FEWS bulletin Oct 1999: Chad

Originally published

After 6 weeks of heavy to extremely heavy rains in Chad’s Sudanian zone (see Sahel rains box, figure 5), drier conditions returned during September. Although this dryness was welcome, large areas of rainfed crops had already suffered irreversible damage due to flooding. However, farmers in most of the Sudanian zone do not practice recessional agriculture, so any losses to the rainfed crop are unlikely to be made up by a good recessional crop. During a CASAGC (Action Committee for Food Security and Crisis Management) pre-harvest assessment mission to the Sudanian zone in late September, FEWS saw extensive flood damage to sorghum, maize, groundnut and millet crops. As a result, production is expected to be greatly reduced in parts of Moyen-Chari, Logone Oriental, Tandjilé and Mayo-Kébbi Prefectures. This causes great concern because this will be the third consecutive poor harvest for some of these areas. In parts of Moyen-Chari and Logone Oriental, populations have lost their homes and crops, leaving them in need of immediate assistance.
Early optimism about production in the Sahelian zone is being moderated. The CASAGC mission to the Sahelian zone found that drier conditions in September resulted in the proliferation of caterpillars and grasshoppers. Food crops have suffered from pest attacks in Ouaddaï, Batha and Biltine Prefectures. Floods have destroyed crops in Batha and swelling water levels in Lake Chad have covered some fields. Short-cycle dune millet is reported to have suffered from excessive rain. Food crop production is expected to be about average in the Sahelian zone, but in Kanem, where dune millet is the major crop, production is expected to be poor.

Residual floodwater in low-lying areas bodes well for recessional sorghum production. Prospects are good wherever recessional agriculture is practiced on a large scale (specifically Lake Fitri, Lake Chad, the Salamat plains and the Logone-Tandjilé watershed area).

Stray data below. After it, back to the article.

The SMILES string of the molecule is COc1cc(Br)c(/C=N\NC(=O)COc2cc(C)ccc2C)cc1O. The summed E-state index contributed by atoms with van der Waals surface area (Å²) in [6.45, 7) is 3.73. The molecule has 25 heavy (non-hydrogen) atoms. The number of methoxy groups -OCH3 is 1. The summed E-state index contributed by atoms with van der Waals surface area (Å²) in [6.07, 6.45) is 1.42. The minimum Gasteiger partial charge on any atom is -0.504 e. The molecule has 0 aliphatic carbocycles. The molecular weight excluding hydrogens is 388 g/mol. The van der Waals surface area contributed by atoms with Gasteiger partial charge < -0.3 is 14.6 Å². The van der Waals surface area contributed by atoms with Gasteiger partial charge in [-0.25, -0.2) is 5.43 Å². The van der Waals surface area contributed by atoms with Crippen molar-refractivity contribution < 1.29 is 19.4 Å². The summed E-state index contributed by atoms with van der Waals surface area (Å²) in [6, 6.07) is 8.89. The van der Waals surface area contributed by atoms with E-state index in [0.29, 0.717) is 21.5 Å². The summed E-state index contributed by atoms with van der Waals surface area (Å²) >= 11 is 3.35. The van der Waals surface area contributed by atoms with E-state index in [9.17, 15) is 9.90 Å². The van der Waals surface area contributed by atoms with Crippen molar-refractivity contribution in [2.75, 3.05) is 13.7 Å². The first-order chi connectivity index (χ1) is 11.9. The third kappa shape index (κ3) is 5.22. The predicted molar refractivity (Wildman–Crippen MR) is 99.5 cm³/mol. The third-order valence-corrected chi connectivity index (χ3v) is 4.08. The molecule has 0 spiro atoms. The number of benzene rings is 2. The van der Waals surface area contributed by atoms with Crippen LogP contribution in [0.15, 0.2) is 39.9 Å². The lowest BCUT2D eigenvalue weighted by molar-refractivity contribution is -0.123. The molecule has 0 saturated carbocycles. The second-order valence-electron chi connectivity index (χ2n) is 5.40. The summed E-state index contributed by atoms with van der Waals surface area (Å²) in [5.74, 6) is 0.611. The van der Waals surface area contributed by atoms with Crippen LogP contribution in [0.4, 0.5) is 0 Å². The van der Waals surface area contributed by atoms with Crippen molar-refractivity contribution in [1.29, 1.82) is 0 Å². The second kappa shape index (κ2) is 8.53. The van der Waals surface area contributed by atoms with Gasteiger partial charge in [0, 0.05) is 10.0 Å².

Despite flood damage and other problems, the seasonal production outcome is expected to be near average for the country.

Millet prices in N’Djaména (a good indicator of Sahelian zone conditions) have been low and stable throughout the hungry period and started to decrease in early August. Prices dropped in late September as newly harvested maize from the Lake Chad area reached the markets. Prices are expected to decrease further when the rainfed sorghum harvest enters the market.

Exceptional Rainy Season in the Sahel
Farmers and pastoralists in many parts of the Sahel are saying this is the best rainy season they have seen in the past 35 to 45 years. Cumulative rainfall exceeds normal at most synoptic reporting stations. In many areas, the abundant rains have been spatially and temporally well distributed since mid-July. Pastures across most of the Sahel are unusually good, and seasonal ponds have been filled, promising easy access to watering sources for livestock this dry season (November–April).

In most areas, the rains have also been favorable for crop development. Several factors, however, will reduce harvests. Many areas experienced a poor start to the season, and farmers either planted late or shifted to shorter cycle varieties. The high frequency of rains and occurrence of heavy-to-excessive amounts received between July and September (figure 5) have led to waterlogging and weed problems. Moreover, in isolated areas across the Sahel, farmers have lost their houses and crops to flooding. All of these factors will leave some farmers food insecure despite the overall good harvest prospects.